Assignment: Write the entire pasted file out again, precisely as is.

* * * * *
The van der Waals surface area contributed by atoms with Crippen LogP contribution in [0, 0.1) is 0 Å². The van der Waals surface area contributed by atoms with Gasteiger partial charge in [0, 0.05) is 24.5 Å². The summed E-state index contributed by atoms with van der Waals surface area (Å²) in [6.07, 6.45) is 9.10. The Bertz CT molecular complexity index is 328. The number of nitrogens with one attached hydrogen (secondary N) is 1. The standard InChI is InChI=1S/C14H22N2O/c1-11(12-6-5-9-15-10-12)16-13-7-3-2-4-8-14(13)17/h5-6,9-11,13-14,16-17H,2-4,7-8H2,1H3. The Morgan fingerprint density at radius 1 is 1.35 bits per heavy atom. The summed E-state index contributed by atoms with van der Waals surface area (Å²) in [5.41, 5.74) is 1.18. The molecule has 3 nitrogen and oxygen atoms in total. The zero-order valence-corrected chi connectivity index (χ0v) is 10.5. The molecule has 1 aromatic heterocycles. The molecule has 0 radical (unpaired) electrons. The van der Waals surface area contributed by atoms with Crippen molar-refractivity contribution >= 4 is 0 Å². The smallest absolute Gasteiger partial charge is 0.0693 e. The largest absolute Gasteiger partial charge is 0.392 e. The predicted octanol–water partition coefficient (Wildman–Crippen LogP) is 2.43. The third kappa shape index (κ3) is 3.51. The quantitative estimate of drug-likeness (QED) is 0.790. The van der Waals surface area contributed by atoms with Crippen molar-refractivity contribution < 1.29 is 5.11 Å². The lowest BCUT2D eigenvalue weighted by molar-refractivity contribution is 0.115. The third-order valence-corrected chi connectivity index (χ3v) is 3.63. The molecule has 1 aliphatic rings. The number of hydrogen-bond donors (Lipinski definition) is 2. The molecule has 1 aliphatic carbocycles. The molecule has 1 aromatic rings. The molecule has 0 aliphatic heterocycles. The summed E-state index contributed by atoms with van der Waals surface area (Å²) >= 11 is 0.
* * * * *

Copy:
The van der Waals surface area contributed by atoms with Crippen LogP contribution in [0, 0.1) is 0 Å². The van der Waals surface area contributed by atoms with Gasteiger partial charge in [0, 0.05) is 24.5 Å². The summed E-state index contributed by atoms with van der Waals surface area (Å²) in [6.07, 6.45) is 9.10. The Bertz CT molecular complexity index is 328. The number of nitrogens with one attached hydrogen (secondary N) is 1. The standard InChI is InChI=1S/C14H22N2O/c1-11(12-6-5-9-15-10-12)16-13-7-3-2-4-8-14(13)17/h5-6,9-11,13-14,16-17H,2-4,7-8H2,1H3. The Morgan fingerprint density at radius 1 is 1.35 bits per heavy atom. The summed E-state index contributed by atoms with van der Waals surface area (Å²) in [5.41, 5.74) is 1.18. The molecule has 3 nitrogen and oxygen atoms in total. The zero-order valence-corrected chi connectivity index (χ0v) is 10.5. The molecule has 1 aromatic heterocycles. The molecule has 0 radical (unpaired) electrons. The van der Waals surface area contributed by atoms with Crippen molar-refractivity contribution >= 4 is 0 Å². The smallest absolute Gasteiger partial charge is 0.0693 e. The largest absolute Gasteiger partial charge is 0.392 e. The predicted octanol–water partition coefficient (Wildman–Crippen LogP) is 2.43. The third kappa shape index (κ3) is 3.51. The quantitative estimate of drug-likeness (QED) is 0.790. The van der Waals surface area contributed by atoms with Crippen molar-refractivity contribution < 1.29 is 5.11 Å². The lowest BCUT2D eigenvalue weighted by molar-refractivity contribution is 0.115. The third-order valence-corrected chi connectivity index (χ3v) is 3.63. The molecule has 1 aliphatic rings. The number of hydrogen-bond donors (Lipinski definition) is 2. The molecule has 1 aliphatic carbocycles. The molecule has 1 aromatic rings. The molecule has 0 aliphatic heterocycles. The summed E-state index contributed by atoms with van der Waals surface area (Å²) >= 11 is 0.